In Andersen v. El Triunfo Laundromat Corp., 54 N.Y.S.3d 166, 167–68 (N.Y. App. Div. 2d Dept. 2017), the court affirmed the denial of summary judgment to defendant in plaintiff’s slip-and-fall case. Plaintiff alleged that they slipped and fell due to the presence of a foreign substance on the floor of defendant’s premises.
Summarizing the (familiar, now well-settled) law, the court explained:
In a slip-and-fall case, the defendant moving for summary judgment has the burden of demonstrating, prima facie, that it did not create the alleged hazardous condition or have actual or constructive notice of its existence for a sufficient length of time to discover and remedy it. A defendant also may establish its prima facie entitlement to judgment as a matter of law by submitting evidence that the plaintiff cannot identify the cause of his or her fall without engaging in speculation. That does not mean that a plaintiff must have personal knowledge of the cause of his or her fall. Rather, it means only that a plaintiff’s inability to establish the cause of his or fall-whether by personal knowledge or by other admissible proof-is fatal to a cause of action based on negligence.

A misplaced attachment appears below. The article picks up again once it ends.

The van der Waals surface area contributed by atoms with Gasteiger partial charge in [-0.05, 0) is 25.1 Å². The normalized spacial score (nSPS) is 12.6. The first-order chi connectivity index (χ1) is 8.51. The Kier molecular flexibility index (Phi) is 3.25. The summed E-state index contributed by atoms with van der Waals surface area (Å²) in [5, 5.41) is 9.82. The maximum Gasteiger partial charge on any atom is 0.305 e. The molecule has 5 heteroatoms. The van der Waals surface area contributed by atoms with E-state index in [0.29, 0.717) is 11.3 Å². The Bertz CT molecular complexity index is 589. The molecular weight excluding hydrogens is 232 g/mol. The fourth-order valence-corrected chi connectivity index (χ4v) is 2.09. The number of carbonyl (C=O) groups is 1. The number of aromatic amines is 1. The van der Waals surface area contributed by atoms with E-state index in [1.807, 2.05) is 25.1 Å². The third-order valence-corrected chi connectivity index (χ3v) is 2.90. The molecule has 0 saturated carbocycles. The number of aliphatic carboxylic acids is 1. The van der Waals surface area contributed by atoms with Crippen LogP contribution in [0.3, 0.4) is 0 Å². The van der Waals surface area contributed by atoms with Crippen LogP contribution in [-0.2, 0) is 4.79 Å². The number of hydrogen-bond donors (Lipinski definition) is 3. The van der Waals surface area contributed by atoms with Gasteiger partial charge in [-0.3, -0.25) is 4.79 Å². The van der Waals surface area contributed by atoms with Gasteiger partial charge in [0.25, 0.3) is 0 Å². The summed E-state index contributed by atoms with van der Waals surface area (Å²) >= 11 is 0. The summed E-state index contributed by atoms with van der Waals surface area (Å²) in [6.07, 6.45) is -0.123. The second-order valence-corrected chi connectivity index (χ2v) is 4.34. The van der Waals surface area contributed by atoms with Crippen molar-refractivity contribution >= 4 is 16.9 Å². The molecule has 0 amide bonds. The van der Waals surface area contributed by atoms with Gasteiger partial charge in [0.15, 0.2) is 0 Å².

Applying the law, it held that “although the evidence submitted in support of the defendant’s motion demonstrated, prima facie, that it did not create or have actual notice of the alleged condition, its submissions failed to eliminate all triable issues of fact as to whether it had constructive notice of the alleged condition” and that “the defendant failed to establish, prima facie, that the cause of the plaintiff’s fall cannot be identified without engaging in speculation.”